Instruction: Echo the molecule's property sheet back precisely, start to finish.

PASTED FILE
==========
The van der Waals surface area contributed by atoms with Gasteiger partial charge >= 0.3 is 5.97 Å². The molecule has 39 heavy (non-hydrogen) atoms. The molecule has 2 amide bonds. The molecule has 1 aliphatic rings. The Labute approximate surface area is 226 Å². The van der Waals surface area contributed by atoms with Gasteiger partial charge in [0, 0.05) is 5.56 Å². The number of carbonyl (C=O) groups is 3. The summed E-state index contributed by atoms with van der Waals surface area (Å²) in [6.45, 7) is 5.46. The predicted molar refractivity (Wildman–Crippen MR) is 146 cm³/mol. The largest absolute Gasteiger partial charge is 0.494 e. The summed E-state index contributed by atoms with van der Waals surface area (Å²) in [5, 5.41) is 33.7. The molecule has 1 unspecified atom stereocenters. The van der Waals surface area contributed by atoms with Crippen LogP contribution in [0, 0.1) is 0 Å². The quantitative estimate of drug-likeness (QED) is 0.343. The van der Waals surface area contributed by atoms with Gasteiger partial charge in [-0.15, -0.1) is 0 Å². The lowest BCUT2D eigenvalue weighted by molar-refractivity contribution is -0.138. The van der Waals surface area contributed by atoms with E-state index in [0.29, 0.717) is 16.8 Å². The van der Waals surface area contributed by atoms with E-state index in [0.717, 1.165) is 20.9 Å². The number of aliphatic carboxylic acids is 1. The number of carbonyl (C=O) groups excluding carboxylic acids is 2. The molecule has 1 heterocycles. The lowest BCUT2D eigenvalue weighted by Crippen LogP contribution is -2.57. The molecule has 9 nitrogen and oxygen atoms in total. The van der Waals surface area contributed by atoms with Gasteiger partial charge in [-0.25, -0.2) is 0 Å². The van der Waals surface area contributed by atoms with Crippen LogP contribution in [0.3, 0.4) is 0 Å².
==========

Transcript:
The van der Waals surface area contributed by atoms with Gasteiger partial charge >= 0.3 is 5.97 Å². The molecule has 39 heavy (non-hydrogen) atoms. The molecule has 2 amide bonds. The molecule has 1 aliphatic rings. The Labute approximate surface area is 226 Å². The van der Waals surface area contributed by atoms with Gasteiger partial charge in [0, 0.05) is 5.56 Å². The number of carbonyl (C=O) groups is 3. The summed E-state index contributed by atoms with van der Waals surface area (Å²) in [6.45, 7) is 5.46. The predicted molar refractivity (Wildman–Crippen MR) is 146 cm³/mol. The largest absolute Gasteiger partial charge is 0.494 e. The summed E-state index contributed by atoms with van der Waals surface area (Å²) in [5, 5.41) is 33.7. The molecule has 1 unspecified atom stereocenters. The van der Waals surface area contributed by atoms with Crippen LogP contribution in [0, 0.1) is 0 Å². The quantitative estimate of drug-likeness (QED) is 0.343. The van der Waals surface area contributed by atoms with Gasteiger partial charge in [-0.15, -0.1) is 0 Å². The lowest BCUT2D eigenvalue weighted by molar-refractivity contribution is -0.138. The van der Waals surface area contributed by atoms with E-state index in [0.29, 0.717) is 16.8 Å². The van der Waals surface area contributed by atoms with E-state index in [0.717, 1.165) is 20.9 Å². The number of aliphatic carboxylic acids is 1. The number of carbonyl (C=O) groups excluding carboxylic acids is 2. The molecule has 1 heterocycles. The lowest BCUT2D eigenvalue weighted by Crippen LogP contribution is -2.57. The molecule has 9 nitrogen and oxygen atoms in total. The van der Waals surface area contributed by atoms with Gasteiger partial charge in [-0.25, -0.2) is 0 Å². The van der Waals surface area contributed by atoms with Crippen LogP contribution in [0.3, 0.4) is 0 Å².